Your breath is something that you usually can’t see. Of course, in the cold, dry winter weather, you can sometimes see it when you go outside, or if you breathe onto a cold windowpane. But most of the time your breath is totally invisible. But even though you can’t see it, you know it’s doing its job.
Your breath has one main job, obviously: to keep you alive. Your breath pulls in life-giving oxygen when you inhale and gets rids of toxic carbon dioxide when you exhale. If you hold your breath for long enough, you pass out. If someone smothers you so you can’t breathe at all, you die. Bringing in oxygen is the single most crucial function of your breath.
But your breath also has many other jobs. Speaking, for example, cannot be done without your breath. Your larynx creates the sounds of speech, but it cannot do it without your breath passing through it and causing vibrations. Keeping your throat clear is another. Without breath, you cannot cough to clear something blocking your airway. Another convenient, if somewhat less important, function is warmth. How often have you used your breath to warm your hands, or trapped your breath under the bedcovers to warm your whole body? And on the opposite end of the spectrum, how often have you used your breath to cool off a hot bit of food or to soothe a burned finger?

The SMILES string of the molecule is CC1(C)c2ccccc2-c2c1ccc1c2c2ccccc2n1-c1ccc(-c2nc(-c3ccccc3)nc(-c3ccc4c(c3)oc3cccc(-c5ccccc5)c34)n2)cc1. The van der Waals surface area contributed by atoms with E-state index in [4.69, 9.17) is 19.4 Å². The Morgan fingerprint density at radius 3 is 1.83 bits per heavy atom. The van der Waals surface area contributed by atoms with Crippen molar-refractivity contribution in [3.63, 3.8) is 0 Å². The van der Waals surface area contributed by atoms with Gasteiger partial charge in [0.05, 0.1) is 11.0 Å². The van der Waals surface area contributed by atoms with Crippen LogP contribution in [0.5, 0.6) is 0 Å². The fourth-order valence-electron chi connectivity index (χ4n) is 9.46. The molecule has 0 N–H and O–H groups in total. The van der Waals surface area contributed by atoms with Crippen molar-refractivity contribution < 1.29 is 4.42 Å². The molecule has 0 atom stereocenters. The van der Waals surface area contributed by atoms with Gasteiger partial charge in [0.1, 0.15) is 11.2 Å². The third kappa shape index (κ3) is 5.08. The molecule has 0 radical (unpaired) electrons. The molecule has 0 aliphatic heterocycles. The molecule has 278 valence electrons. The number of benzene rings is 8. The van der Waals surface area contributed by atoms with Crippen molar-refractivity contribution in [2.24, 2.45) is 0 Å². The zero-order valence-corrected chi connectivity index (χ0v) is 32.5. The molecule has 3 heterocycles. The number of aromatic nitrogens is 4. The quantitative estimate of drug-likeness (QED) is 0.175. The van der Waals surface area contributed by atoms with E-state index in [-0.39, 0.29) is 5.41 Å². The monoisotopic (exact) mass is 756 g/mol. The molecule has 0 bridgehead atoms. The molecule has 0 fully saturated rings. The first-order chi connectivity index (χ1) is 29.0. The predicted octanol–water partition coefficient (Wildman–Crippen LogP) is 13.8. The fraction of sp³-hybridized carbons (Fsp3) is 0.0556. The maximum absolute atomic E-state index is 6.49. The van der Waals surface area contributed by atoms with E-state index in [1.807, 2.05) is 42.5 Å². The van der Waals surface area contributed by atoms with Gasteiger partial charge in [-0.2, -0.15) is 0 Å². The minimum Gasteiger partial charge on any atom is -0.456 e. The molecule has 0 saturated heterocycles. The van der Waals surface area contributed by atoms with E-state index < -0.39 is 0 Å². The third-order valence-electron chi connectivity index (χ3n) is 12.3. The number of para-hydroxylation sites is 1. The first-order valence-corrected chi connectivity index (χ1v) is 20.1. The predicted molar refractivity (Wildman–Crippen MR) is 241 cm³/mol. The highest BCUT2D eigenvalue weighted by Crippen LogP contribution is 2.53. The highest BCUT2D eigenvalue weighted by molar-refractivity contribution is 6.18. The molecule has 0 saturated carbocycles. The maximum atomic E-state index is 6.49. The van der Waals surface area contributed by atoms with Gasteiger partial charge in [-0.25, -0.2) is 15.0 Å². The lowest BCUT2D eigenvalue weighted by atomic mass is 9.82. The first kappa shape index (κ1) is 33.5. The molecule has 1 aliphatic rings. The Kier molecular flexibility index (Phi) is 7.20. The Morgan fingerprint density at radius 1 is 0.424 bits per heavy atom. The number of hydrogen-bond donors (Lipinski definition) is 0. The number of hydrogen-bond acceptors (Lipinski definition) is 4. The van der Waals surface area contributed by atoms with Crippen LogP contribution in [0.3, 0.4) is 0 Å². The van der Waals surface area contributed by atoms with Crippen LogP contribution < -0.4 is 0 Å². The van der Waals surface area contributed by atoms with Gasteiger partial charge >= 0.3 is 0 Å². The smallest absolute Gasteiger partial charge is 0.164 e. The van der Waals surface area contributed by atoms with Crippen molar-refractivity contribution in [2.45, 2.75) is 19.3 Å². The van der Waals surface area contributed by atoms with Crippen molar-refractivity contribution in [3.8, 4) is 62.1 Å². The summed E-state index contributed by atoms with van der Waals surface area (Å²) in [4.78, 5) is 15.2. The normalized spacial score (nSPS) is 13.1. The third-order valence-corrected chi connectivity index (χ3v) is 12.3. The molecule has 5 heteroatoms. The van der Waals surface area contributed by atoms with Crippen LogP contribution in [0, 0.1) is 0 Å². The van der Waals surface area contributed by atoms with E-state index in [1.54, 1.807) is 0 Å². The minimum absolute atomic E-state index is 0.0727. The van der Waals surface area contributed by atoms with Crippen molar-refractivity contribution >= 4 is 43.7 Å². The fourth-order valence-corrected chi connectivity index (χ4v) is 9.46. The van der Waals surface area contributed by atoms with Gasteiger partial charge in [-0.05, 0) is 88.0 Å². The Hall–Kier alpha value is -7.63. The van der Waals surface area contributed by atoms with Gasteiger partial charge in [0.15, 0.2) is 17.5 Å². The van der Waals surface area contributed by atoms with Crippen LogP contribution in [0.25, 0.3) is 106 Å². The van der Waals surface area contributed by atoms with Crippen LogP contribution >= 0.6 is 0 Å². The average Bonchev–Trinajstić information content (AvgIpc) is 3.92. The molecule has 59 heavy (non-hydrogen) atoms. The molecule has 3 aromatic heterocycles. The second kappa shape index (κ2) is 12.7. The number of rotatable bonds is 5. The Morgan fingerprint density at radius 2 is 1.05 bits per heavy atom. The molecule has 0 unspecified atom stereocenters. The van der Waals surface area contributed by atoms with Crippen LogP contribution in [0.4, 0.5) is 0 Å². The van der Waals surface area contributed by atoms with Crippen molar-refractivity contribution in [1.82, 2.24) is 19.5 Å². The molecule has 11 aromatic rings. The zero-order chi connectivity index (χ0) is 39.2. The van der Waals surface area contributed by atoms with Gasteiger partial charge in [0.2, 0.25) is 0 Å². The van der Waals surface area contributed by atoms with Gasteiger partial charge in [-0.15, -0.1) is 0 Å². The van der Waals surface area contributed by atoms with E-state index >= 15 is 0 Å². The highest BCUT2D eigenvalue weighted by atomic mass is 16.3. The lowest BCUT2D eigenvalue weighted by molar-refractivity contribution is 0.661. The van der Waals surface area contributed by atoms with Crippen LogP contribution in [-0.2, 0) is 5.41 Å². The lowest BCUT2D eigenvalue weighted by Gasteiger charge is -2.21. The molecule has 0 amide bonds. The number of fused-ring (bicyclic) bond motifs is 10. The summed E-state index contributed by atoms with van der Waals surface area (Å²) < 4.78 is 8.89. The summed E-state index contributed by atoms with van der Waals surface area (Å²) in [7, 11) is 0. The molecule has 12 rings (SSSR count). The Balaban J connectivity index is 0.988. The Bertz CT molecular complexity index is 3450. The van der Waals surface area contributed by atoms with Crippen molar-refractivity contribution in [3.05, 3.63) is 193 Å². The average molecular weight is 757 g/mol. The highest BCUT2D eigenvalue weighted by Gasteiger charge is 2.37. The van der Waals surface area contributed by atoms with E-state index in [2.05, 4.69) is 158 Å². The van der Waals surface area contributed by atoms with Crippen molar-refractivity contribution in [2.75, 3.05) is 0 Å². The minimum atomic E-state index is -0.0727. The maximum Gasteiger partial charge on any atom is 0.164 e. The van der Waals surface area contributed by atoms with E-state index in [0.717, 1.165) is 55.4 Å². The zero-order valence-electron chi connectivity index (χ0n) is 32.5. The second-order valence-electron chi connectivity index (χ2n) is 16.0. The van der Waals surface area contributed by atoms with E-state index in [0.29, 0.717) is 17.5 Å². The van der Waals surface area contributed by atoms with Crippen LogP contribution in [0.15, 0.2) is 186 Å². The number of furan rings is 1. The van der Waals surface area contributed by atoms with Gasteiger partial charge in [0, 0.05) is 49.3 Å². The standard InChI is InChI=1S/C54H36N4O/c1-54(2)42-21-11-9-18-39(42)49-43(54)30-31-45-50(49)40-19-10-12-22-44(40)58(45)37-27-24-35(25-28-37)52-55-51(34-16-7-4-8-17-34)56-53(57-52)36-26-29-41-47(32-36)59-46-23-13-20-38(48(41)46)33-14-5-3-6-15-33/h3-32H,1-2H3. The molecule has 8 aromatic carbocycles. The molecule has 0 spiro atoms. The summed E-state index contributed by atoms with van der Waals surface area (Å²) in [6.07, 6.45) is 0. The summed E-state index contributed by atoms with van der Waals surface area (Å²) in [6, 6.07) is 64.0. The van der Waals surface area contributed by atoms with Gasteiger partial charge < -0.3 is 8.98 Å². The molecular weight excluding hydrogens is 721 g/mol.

Just because your breath can’t be seen doesn’t mean that it isn’t important, or that it doesn’t matter. You can’t see kindness, but kindness matters. You can’t see freedom, but freedom is important. You can’t see justice, or love, or God, but what you can see, much like with breath, is their effect. Don’t be fooled: sometimes the most important things in life are the things that you can’t even see. Like breath.